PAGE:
which climber to choose from?

Discussion in 'Vines and Climbers' started by jumbojimmy, Dec 29, 2006.

  1. jumbojimmy

    jumbojimmy Active Member

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    i don't know which to choose...out of the three climbers, which would u recommend?

    1) A pink Bougainvilla
    2) A purple wisteria
    3) Jasimin polyanthus

    the pink bougainvilla would look striking and gives off this medititeranian look... and matches the the blue column of my parents balcony...my parents house is cream/whittish . The disadvantage is that it doesn't have any fragrance.

    2) Purple wisteria gives off this classical, and romantic look...the foliage looks nice, but the flowering time is short. It gets leggy/straggly.

    3) As for Jasimin polyanthus...i love the strong fragrant smell...but the foliage and flowers aren't that attractive.


    Btw..is there such thing as a PINK bougainvilla? Is scarlet O'hara "Pinkish" or more "reddish"???

    Secondly do climbers have strong roots that causes damage to the inside? we had this jasmin polyanthus climber-lookalike (can't remember the name...it doesn't have any perfume)...and inside of our house starting to crack...
     
  2. Ron B

    Ron B Paragon of Plants 10 Years

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    Size of space to be occupied? Site conditions (climate, soil, upkeep...)? Characteristics of support system (what plant will grow on)?
     
  3. Newt

    Newt Well-Known Member 10 Years

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    Hi Jumbojimmy,

    From the list of vines you have I'm guessing that you have full sun conditions.

    I started researching native Australian vines as the first two you have listed get very large and heavy and can bring down a porch if the structure isn't VERY sturdy. They can also do the foundation damage you mentioned. I found all 3 of your choices on the invasive plants list for Australia, though there is a native wisteria that isn't listed. Wisteria floribunda - Japanese wisteria is listed.
    http://www1.newcastle.nsw.gov.au/services/environment/greening/pdfs/backyardescape.pdf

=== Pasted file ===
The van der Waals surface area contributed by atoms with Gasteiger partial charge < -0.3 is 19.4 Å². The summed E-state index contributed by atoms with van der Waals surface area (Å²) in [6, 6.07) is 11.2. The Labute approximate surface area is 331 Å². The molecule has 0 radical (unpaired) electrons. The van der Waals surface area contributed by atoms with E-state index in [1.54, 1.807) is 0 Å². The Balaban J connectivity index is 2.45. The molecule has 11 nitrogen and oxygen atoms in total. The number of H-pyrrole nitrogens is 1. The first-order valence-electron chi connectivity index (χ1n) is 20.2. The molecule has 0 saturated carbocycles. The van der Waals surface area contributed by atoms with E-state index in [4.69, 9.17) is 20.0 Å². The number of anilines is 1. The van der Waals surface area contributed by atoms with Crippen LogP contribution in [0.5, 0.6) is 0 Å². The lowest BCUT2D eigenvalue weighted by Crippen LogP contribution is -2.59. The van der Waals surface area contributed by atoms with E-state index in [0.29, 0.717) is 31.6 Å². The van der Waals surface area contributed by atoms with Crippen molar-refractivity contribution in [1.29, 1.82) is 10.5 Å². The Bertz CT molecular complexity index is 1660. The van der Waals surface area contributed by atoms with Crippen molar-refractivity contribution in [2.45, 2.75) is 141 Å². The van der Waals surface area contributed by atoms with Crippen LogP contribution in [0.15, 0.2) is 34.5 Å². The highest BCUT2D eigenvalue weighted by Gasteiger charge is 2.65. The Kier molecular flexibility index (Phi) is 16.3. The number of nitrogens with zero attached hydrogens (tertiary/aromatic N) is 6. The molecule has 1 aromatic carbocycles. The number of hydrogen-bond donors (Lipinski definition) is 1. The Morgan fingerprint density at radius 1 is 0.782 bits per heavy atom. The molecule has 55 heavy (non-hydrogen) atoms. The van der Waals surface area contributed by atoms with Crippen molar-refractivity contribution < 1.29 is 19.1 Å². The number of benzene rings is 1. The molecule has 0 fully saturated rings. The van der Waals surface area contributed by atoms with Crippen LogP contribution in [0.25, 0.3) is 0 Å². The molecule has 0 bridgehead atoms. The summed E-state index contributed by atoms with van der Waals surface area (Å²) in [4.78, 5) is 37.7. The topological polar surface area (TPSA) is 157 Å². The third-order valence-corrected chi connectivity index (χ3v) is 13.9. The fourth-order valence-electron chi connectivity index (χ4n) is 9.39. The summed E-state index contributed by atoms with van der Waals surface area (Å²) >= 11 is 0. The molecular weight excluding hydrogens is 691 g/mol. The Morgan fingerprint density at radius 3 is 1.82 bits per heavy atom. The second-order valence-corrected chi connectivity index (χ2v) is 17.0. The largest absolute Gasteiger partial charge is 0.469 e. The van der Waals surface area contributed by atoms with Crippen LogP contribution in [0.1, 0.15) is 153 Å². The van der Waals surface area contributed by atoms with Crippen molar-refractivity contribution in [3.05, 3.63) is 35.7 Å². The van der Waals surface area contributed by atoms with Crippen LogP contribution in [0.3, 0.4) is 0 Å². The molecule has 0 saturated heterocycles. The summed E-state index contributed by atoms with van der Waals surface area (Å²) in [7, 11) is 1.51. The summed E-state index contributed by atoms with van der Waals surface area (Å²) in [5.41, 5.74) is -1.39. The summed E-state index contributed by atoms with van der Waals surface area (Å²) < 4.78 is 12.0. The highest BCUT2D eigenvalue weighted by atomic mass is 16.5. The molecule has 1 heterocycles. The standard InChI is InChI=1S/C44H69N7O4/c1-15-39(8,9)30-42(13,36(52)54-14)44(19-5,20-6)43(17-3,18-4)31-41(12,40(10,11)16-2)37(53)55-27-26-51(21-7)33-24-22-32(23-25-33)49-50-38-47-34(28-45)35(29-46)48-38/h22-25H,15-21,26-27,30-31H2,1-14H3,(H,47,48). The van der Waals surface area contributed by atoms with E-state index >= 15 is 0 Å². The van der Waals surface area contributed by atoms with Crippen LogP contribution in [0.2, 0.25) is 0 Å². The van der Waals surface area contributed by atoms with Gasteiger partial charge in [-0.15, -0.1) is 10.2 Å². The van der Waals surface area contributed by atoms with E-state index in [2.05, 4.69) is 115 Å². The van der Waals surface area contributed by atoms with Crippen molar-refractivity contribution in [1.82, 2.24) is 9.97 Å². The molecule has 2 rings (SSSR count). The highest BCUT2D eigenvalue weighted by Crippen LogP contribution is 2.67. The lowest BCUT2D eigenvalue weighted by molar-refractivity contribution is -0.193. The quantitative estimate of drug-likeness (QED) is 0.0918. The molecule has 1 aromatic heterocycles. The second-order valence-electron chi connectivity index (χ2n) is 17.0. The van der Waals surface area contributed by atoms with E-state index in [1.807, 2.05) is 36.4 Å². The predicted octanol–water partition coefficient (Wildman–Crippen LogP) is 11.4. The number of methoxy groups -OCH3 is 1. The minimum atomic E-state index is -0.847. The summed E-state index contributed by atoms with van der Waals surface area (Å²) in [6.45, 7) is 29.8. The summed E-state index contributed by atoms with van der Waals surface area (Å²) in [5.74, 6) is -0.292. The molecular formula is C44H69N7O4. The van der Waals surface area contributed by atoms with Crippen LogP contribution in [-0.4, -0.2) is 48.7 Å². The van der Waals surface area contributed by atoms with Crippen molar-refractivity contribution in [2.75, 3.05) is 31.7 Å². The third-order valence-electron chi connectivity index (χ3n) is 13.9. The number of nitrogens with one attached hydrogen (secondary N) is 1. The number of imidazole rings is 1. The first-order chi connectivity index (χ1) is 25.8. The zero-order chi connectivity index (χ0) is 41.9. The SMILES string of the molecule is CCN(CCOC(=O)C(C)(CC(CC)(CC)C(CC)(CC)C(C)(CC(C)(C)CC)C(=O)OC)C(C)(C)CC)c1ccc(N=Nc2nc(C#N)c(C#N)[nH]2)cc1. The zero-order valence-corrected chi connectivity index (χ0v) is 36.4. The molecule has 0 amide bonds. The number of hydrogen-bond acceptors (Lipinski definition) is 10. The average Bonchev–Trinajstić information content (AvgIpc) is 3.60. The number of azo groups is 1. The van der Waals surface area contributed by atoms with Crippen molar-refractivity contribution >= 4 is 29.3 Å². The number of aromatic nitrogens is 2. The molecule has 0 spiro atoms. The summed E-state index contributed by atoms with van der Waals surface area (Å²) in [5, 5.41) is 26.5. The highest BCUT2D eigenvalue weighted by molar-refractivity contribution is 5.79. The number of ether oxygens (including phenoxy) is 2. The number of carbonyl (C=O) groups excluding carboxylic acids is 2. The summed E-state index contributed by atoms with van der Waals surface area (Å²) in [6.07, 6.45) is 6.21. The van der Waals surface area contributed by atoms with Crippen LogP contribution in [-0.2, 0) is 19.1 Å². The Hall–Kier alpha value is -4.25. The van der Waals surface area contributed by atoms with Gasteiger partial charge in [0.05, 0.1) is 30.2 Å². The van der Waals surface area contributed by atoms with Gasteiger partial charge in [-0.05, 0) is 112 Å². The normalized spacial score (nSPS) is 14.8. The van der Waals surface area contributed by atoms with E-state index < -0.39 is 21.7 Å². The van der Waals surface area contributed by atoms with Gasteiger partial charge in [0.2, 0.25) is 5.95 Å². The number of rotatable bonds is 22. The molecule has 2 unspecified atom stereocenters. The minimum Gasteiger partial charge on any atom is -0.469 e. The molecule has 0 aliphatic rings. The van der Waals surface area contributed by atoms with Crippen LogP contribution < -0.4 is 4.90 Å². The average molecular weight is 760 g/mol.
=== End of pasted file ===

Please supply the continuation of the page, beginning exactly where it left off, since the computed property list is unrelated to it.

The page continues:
Maybe you could consider the native cream colored flowers of Clematis pubescens aka old man's beard which flowers in spring. The second picture is in fruit.
    http://www.warwickhughes.com/flora/clematis_pubescens.jpg
    http://www.walkgps.com/images/Reduc...t_(Old mans beard)__Wungong_reduced_Dec02.JPG

    Coral vine - Kennedia coccinea might be another option and flowers April to November .
    http://www.walkgps.com/images/Reduc...ral Vine_north of Mt Gorrie_reduced_Aug02.JPG

    Native wisteria - Hardenbergia comptoniana flowers July to October.
    http://www.warwickhughes.com/flora/hardenbergia_comptoniana.jpg
    http://www.warwickhughes.com/flora/hardenbergia_comptoniana2.jpg

    There are many other clematis that aren't invasive. You might be able to select two or three that bloom at different times and have the same pruning requirements. Most only grow to 15 feet, but some grow to 30 feet.

    Pink Trumpet Vine or Port St. John Creeper aka Podranea ricasoliana is a native but can also get very large.
    http://www.burkesbackyard.com.au/20...flowering_plants_and_shrubs/pink_trumpet_vine

    Bleeding Heart Vine - Clerodendrum thomsoniae might not be the color you want and is frost tender. It's not native but it's not invasive. You don't say where in Australia you are so I can't tell if it would be a good choice. It has a long bloom time.
    http://www.burkesbackyard.com.au/20...owering_plants_and_shrubs/bleeding_heart_vine

    Bower of Beauty - Pandorea jasminoides comes in pink and blooms year round.
    http://www.anbg.gov.au/images/photo_cd/S1208L5178613/086.html
    http://www.anbg.gov.au/images/photo_cd/51710B6197614/087.html
    http://www.anbg.gov.au/images/photo_cd/732131822162/080.html


    Newt
     
  4. jumbojimmy

    jumbojimmy Active Member

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    Thanks newt and ron....

    I decided to stick to westeria...i love the foliage...and i'd decided to plant some david austin roses and lavander near it to give this cottage feeling.
     
  5. Newt

    Newt Well-Known Member 10 Years

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    Jumbojimmy, you are very welcome. I hope your porch is sturdy and you prune off the spent flowers before they go to seed so it doesn't become invasive.

    Newt
     
  6. Ron B

    Ron B Paragon of Plants 10 Years

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    Wisteria above, roses at the middle level and lavender furnishing their bases should be a great scheme if you have the room for the wisteria and can keep them all pruned and trained.
     
  7. TonyR

    TonyR Active Member

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    Wisteria is not usually invasive in Australia except to the extent that it can sucker from the rootstock, especially if you try to get rid of an old plant -- a bit like Campsis in fact. It has no ability to spread far beyond its original planting site; spontaneous seedlings are very uncommon and it has no mechanism for distance dispersal of the seeds.
     
  8. Weekend Gardener

    Weekend Gardener Active Member 10 Years

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    Consider Wisteria only if you are committed to pruning and training it regularly. Properly trained and pruned, it is a magnificent vine. Left to it's own device, it can turn into an ugly tyrant of a monster.
     

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